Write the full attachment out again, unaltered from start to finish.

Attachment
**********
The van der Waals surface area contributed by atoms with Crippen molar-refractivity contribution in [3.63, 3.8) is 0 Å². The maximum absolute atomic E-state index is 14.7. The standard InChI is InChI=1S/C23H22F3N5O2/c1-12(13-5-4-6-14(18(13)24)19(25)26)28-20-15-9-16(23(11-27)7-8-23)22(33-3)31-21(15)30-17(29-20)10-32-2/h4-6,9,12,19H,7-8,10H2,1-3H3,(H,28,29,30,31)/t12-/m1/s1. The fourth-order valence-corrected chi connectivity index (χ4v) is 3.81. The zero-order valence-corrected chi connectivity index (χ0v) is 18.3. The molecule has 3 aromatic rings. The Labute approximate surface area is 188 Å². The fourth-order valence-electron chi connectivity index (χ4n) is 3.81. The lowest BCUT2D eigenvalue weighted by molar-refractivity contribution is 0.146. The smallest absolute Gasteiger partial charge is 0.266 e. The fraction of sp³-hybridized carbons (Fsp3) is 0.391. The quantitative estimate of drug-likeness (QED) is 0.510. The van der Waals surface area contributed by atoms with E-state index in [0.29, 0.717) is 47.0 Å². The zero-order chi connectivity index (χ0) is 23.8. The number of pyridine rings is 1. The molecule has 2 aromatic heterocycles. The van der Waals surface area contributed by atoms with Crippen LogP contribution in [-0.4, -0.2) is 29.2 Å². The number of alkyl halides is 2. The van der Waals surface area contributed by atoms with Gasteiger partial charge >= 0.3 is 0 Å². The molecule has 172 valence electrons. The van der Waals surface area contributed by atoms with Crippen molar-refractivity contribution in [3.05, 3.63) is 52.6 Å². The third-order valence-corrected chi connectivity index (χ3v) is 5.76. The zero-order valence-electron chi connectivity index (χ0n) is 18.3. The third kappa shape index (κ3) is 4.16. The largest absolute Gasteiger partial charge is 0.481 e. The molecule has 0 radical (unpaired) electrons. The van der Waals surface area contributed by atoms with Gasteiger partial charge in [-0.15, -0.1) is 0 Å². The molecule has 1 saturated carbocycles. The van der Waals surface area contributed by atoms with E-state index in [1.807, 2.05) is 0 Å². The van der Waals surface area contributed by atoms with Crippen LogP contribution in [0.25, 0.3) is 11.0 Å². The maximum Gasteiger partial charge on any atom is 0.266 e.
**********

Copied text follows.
The van der Waals surface area contributed by atoms with Crippen molar-refractivity contribution in [3.63, 3.8) is 0 Å². The maximum absolute atomic E-state index is 14.7. The standard InChI is InChI=1S/C23H22F3N5O2/c1-12(13-5-4-6-14(18(13)24)19(25)26)28-20-15-9-16(23(11-27)7-8-23)22(33-3)31-21(15)30-17(29-20)10-32-2/h4-6,9,12,19H,7-8,10H2,1-3H3,(H,28,29,30,31)/t12-/m1/s1. The fourth-order valence-corrected chi connectivity index (χ4v) is 3.81. The zero-order valence-corrected chi connectivity index (χ0v) is 18.3. The molecule has 3 aromatic rings. The Labute approximate surface area is 188 Å². The fourth-order valence-electron chi connectivity index (χ4n) is 3.81. The lowest BCUT2D eigenvalue weighted by molar-refractivity contribution is 0.146. The smallest absolute Gasteiger partial charge is 0.266 e. The fraction of sp³-hybridized carbons (Fsp3) is 0.391. The quantitative estimate of drug-likeness (QED) is 0.510. The van der Waals surface area contributed by atoms with E-state index in [0.29, 0.717) is 47.0 Å². The zero-order chi connectivity index (χ0) is 23.8. The number of pyridine rings is 1. The molecule has 2 aromatic heterocycles. The van der Waals surface area contributed by atoms with Crippen LogP contribution in [-0.4, -0.2) is 29.2 Å². The number of alkyl halides is 2. The van der Waals surface area contributed by atoms with Gasteiger partial charge >= 0.3 is 0 Å². The molecule has 172 valence electrons. The van der Waals surface area contributed by atoms with Crippen molar-refractivity contribution in [3.05, 3.63) is 52.6 Å². The third-order valence-corrected chi connectivity index (χ3v) is 5.76. The zero-order valence-electron chi connectivity index (χ0n) is 18.3. The third kappa shape index (κ3) is 4.16. The largest absolute Gasteiger partial charge is 0.481 e. The molecule has 0 radical (unpaired) electrons. The van der Waals surface area contributed by atoms with Gasteiger partial charge in [-0.15, -0.1) is 0 Å². The molecule has 1 saturated carbocycles. The van der Waals surface area contributed by atoms with E-state index in [1.807, 2.05) is 0 Å². The van der Waals surface area contributed by atoms with Crippen LogP contribution in [0.25, 0.3) is 11.0 Å². The maximum Gasteiger partial charge on any atom is 0.266 e.